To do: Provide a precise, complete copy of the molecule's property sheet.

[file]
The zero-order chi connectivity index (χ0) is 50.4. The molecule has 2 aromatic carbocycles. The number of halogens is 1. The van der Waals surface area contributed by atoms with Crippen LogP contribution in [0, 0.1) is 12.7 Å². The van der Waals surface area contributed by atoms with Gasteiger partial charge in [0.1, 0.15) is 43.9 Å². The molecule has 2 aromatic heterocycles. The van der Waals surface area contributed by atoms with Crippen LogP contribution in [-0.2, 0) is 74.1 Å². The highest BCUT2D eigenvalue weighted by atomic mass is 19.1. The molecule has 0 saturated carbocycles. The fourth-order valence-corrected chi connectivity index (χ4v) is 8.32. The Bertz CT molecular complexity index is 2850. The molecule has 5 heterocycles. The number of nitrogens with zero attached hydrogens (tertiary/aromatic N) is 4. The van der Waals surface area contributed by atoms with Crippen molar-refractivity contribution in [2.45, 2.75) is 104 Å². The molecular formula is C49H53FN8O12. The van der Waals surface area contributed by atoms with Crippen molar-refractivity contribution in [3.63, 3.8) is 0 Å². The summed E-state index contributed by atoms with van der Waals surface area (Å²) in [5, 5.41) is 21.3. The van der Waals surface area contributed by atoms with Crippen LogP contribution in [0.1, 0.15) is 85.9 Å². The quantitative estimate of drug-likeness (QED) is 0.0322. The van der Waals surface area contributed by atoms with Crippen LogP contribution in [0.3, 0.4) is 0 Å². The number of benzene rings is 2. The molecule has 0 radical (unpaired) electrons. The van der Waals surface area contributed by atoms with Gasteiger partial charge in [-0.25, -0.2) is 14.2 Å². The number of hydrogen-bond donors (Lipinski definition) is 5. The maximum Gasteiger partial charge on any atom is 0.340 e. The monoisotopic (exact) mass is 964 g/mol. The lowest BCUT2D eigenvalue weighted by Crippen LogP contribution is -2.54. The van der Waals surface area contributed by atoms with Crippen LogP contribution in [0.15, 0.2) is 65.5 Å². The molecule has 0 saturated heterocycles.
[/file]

The zero-order chi connectivity index (χ0) is 50.4. The molecule has 2 aromatic carbocycles. The number of halogens is 1. The van der Waals surface area contributed by atoms with Crippen LogP contribution in [0, 0.1) is 12.7 Å². The van der Waals surface area contributed by atoms with Gasteiger partial charge in [0.1, 0.15) is 43.9 Å². The molecule has 2 aromatic heterocycles. The van der Waals surface area contributed by atoms with Crippen LogP contribution in [-0.2, 0) is 74.1 Å². The highest BCUT2D eigenvalue weighted by atomic mass is 19.1. The molecule has 0 saturated carbocycles. The fourth-order valence-corrected chi connectivity index (χ4v) is 8.32. The Bertz CT molecular complexity index is 2850. The molecule has 5 heterocycles. The number of nitrogens with zero attached hydrogens (tertiary/aromatic N) is 4. The van der Waals surface area contributed by atoms with Crippen molar-refractivity contribution in [2.45, 2.75) is 104 Å². The molecular formula is C49H53FN8O12. The van der Waals surface area contributed by atoms with Crippen molar-refractivity contribution in [3.63, 3.8) is 0 Å². The summed E-state index contributed by atoms with van der Waals surface area (Å²) in [5, 5.41) is 21.3. The van der Waals surface area contributed by atoms with Crippen LogP contribution in [0.1, 0.15) is 85.9 Å². The quantitative estimate of drug-likeness (QED) is 0.0322. The van der Waals surface area contributed by atoms with Crippen LogP contribution in [0.3, 0.4) is 0 Å². The number of benzene rings is 2. The molecule has 0 radical (unpaired) electrons. The van der Waals surface area contributed by atoms with Gasteiger partial charge in [-0.25, -0.2) is 14.2 Å². The number of hydrogen-bond donors (Lipinski definition) is 5. The maximum Gasteiger partial charge on any atom is 0.340 e. The monoisotopic (exact) mass is 964 g/mol. The lowest BCUT2D eigenvalue weighted by Crippen LogP contribution is -2.54. The van der Waals surface area contributed by atoms with Crippen LogP contribution in [0.15, 0.2) is 65.5 Å². The molecule has 0 saturated heterocycles.